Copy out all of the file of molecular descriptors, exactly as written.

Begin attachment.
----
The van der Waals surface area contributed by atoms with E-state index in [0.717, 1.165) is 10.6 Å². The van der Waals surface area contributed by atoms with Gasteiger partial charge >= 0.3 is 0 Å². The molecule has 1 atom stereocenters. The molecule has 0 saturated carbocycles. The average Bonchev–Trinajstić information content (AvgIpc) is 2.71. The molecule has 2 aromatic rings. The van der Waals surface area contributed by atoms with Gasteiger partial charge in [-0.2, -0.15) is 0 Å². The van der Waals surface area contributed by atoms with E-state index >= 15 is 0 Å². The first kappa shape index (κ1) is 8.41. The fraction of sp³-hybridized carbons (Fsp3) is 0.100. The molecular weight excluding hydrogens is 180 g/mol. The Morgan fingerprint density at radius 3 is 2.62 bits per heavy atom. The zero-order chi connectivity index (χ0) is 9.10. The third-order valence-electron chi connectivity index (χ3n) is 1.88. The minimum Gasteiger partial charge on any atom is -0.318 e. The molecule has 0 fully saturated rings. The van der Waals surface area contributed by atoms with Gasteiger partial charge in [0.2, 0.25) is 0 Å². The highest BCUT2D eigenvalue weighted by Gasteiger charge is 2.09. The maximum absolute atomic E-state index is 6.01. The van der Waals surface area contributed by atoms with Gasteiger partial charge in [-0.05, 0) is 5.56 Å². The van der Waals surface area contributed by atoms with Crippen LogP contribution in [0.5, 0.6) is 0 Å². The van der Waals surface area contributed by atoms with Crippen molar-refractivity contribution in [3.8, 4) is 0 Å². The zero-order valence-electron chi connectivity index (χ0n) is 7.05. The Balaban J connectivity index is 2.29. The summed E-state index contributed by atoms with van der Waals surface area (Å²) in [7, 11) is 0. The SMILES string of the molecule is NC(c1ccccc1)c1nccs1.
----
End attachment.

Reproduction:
The van der Waals surface area contributed by atoms with E-state index in [0.717, 1.165) is 10.6 Å². The van der Waals surface area contributed by atoms with Gasteiger partial charge >= 0.3 is 0 Å². The molecule has 1 atom stereocenters. The molecule has 0 saturated carbocycles. The average Bonchev–Trinajstić information content (AvgIpc) is 2.71. The molecule has 2 aromatic rings. The van der Waals surface area contributed by atoms with Gasteiger partial charge in [-0.2, -0.15) is 0 Å². The van der Waals surface area contributed by atoms with E-state index >= 15 is 0 Å². The first kappa shape index (κ1) is 8.41. The fraction of sp³-hybridized carbons (Fsp3) is 0.100. The molecular weight excluding hydrogens is 180 g/mol. The Morgan fingerprint density at radius 3 is 2.62 bits per heavy atom. The zero-order chi connectivity index (χ0) is 9.10. The third-order valence-electron chi connectivity index (χ3n) is 1.88. The minimum Gasteiger partial charge on any atom is -0.318 e. The molecule has 0 fully saturated rings. The van der Waals surface area contributed by atoms with Gasteiger partial charge in [0.2, 0.25) is 0 Å². The highest BCUT2D eigenvalue weighted by Gasteiger charge is 2.09. The maximum absolute atomic E-state index is 6.01. The van der Waals surface area contributed by atoms with Gasteiger partial charge in [-0.05, 0) is 5.56 Å². The van der Waals surface area contributed by atoms with Crippen LogP contribution in [0.5, 0.6) is 0 Å². The van der Waals surface area contributed by atoms with Crippen molar-refractivity contribution in [3.8, 4) is 0 Å². The zero-order valence-electron chi connectivity index (χ0n) is 7.05. The Balaban J connectivity index is 2.29. The summed E-state index contributed by atoms with van der Waals surface area (Å²) in [7, 11) is 0. The SMILES string of the molecule is NC(c1ccccc1)c1nccs1.